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Drinking and driving penalties for offenders in New Hampshire

On Behalf of | Sep 1, 2020 | Drunk Driving Defense

Like all 50 states in the U.S., New Hampshire law prohibits people from operating a motor vehicle while under the influence (DUI) of drugs or alcohol. These laws administer harsh punishments to offenders in the hopes of deterring this dangerous activity and save lives.

According to findings based on the Centers for Disease Control and Prevention (CDC) data, New Hampshire ranked 14th in the U.S. for DUI-related arrests at 383.16 per 100,000 people, exceeding the national average. Drivers who understand the consequences of a DUI or driving while intoxicated (DWI) charge may think twice before getting behind the wheel.

Criminal punishments for a DWI

Those charged with a DWI in New Hampshire face several penalties, both administrative and criminal. These punishments scale up with each subsequent charge, including up to a year in prison. Drivers found with a blood alcohol content (BAC) of .08% or higher will face the following consequences:

  • First offense: Those convicted of their first DWI will face anywhere between $500 and $1,200 in fines and a license suspension between nine months and two years.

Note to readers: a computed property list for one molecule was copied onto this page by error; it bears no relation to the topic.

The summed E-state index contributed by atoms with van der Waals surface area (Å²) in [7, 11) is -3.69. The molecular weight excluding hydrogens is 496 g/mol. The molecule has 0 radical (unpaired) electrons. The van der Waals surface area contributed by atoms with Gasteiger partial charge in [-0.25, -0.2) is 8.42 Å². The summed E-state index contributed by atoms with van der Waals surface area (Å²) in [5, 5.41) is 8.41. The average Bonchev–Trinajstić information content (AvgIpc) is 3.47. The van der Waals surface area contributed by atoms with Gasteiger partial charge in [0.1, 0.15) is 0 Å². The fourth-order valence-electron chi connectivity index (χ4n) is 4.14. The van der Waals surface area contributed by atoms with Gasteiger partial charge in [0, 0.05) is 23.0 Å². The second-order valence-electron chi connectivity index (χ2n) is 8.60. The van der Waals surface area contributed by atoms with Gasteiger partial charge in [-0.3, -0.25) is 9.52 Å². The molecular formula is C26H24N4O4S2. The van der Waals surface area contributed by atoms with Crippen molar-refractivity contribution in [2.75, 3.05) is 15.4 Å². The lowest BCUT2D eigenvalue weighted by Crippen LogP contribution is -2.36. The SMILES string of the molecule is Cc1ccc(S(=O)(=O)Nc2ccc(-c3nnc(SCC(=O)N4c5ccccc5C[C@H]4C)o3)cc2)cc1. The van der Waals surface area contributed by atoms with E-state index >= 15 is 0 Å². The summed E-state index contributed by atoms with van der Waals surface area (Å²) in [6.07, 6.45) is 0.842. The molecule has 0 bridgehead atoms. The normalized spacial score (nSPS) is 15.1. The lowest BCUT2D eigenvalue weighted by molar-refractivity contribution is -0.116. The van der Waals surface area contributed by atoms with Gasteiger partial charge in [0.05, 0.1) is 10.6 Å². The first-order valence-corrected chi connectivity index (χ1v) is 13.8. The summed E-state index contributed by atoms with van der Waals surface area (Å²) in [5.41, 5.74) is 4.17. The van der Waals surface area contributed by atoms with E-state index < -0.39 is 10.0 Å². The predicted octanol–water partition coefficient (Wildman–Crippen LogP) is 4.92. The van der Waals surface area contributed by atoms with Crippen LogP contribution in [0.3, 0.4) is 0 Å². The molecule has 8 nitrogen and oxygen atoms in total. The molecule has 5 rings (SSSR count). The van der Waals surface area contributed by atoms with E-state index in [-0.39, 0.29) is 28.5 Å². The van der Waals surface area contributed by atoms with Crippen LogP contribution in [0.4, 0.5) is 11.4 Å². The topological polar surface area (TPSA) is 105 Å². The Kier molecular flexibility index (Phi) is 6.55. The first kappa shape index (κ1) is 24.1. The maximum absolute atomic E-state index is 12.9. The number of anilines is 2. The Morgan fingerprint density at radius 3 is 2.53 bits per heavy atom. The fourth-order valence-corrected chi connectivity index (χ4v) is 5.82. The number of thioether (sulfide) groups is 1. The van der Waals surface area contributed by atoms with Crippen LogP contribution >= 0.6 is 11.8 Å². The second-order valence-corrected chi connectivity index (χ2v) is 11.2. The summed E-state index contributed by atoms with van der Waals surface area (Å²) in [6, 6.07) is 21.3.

• Second offense: For the second DWI, offenders may spend a minimum of 60 days in jail if their second offense occurred within two years of the first. Offenders must pay fines up to $2,000 and a three-year license suspension.
  • Third offense: Three-time offenders may spend between 180 days and one year in jail, owe between $750 and $2,000 in fines and a lifetime revocation of their driver’s license.

Judges may rule to commute part of a jail sentence with probation. Probation lasts two years and requires completion of a drug and alcohol evaluation and enrollment in the Impaired Driver Care Management Program (ICDMP). Probation periods can include random testing and substance abuse treatment.

Those dealing with a DUI can contact an attorney

A local attorney familiar with New Hampshire DWI laws can help an offender protect their rights in court. A lawyer will work with the judge on probation terms and draw up settlement paperwork.

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